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What is a Skin/SMAS Facelift?

The goal of a skin/SMAS facelift is to restore a more youthful but natural facial appearance, avoiding the “tight” and “overdone” appearance some facelifting surgeries can produce. One of the primary causes of facial aging is the gradual descent of fat from the upper cheeks to the lower cheeks. Both lifts elevates the facial volume (i.e., fat and muscle), restoring a youthful, heart-shaped appearance to the face. Ideally suited for a face with thinner tissues, skin/SMAS facelifting surgery results in a more youthful face, neck and jawline contour.

What is the difference between a “deep plane” and a skin/SMAS facelift?

The primary differences between a deep plane and a skin/SMAS facelift is the extent of the surgery, and the requirement for general anesthesia.

The deep plane of the face is below the skin, fat, and fascia (i.e., SMAS in the face and platysma in the neck). To free up the tissue above the deep plane, ligaments, which tether the skin, fat, and fascia to the deeper structures in the face, have to be released. Once these ligaments are released, the volume which has dropped with time into the lower face and neck can be elevated to restore a youthful, heart-shaped facial appearance. Elevating the facial volume also smooths out jowling to improve the jawline and softens the nasolabial folds. The deep plane lift can be extended into the neck, creating long-lasting and natural improvements to the jawline and neck contours. Since the skin has minimal tension after a deep plane facelift, there is very low risk of a tight or overdone appearance. The surgery requires general anesthesia, but because the deep plane is so strong, these facelifts typically provide the longest-lasting results.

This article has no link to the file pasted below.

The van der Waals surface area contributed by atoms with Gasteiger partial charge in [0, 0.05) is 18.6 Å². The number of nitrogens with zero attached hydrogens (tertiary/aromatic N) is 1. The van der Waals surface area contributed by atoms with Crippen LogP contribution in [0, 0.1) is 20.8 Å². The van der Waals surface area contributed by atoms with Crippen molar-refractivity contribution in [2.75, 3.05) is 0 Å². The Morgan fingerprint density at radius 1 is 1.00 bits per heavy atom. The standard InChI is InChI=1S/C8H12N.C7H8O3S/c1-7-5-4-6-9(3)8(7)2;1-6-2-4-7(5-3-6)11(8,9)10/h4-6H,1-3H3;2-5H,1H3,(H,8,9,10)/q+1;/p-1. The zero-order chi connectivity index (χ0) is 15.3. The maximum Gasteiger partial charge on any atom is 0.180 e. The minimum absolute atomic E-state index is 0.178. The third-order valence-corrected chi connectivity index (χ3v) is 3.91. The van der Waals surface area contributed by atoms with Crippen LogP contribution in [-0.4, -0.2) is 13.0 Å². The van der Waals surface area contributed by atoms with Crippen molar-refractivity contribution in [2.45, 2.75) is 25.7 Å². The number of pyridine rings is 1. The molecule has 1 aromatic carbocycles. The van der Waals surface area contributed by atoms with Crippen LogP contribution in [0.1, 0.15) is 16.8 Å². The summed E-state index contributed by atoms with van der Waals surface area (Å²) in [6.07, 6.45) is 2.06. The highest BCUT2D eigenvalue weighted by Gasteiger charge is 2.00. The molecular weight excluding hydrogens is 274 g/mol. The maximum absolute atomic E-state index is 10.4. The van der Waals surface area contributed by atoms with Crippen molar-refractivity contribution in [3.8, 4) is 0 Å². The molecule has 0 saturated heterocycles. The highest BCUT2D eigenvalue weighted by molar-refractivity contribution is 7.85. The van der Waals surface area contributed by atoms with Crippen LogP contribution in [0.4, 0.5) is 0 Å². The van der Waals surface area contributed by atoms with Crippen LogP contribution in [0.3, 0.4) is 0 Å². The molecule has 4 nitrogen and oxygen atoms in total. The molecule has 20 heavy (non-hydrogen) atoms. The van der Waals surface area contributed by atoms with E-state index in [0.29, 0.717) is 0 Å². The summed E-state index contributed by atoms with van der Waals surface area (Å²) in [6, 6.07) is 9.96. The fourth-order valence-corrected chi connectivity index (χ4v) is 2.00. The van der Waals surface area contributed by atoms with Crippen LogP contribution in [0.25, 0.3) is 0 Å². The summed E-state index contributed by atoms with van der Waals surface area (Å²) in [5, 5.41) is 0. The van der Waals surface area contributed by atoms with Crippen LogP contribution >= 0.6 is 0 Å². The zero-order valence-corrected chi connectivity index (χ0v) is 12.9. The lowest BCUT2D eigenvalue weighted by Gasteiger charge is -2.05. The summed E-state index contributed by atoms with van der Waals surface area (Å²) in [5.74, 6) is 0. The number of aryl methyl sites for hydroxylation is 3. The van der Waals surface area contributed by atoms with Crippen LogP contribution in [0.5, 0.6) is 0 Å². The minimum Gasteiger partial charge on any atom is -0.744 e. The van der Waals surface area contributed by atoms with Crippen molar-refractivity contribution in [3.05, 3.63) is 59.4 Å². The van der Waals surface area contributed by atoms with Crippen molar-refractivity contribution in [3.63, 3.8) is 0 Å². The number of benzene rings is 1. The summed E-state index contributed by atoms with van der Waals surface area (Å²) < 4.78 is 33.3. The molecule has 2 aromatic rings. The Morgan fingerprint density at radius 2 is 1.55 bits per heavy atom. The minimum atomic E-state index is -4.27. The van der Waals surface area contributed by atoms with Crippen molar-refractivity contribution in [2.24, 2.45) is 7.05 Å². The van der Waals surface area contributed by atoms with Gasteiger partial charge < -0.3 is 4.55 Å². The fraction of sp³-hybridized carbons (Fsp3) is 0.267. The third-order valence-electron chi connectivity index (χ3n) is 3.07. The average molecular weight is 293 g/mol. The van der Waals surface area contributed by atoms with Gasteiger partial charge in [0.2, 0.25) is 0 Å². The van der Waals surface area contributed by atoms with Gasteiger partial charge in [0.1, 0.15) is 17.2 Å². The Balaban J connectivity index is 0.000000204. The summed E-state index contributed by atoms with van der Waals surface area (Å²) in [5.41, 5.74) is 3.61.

The skin/SMAS facelift is performed in the office under oral sedation, usually Valium (diazepam), and local anesthesia. The plane is below some of the ligaments of the face and releases those ligaments, but does not release the tissues as extensively as the deep plane facelift. It is ideally suited for a face with less heavy tissues and may not last as long as a deep plane facelift, especially in heavier faces and necks.

What are possible side effects from facelifting surgery?

Similar to any surgery, bleeding, infection, and numbness around the area of the surgery are risks, but these are very low (less than 10%). An uncommon but serious complication that can result is damage to one of the facial nerves leading to facial asymmetry. This complication is why a facelifting surgeon should be very familiar with the anatomy of the facial nerve to minimize risk of damage to these nerve branches. Patients frequently have bruising and swelling after surgery, which gradually subsides over a few days to a few weeks after surgery.


If you would like to schedule a consultation at the UNC Center for Facial Aesthetics, please call 984-974-2255 to make an appointment.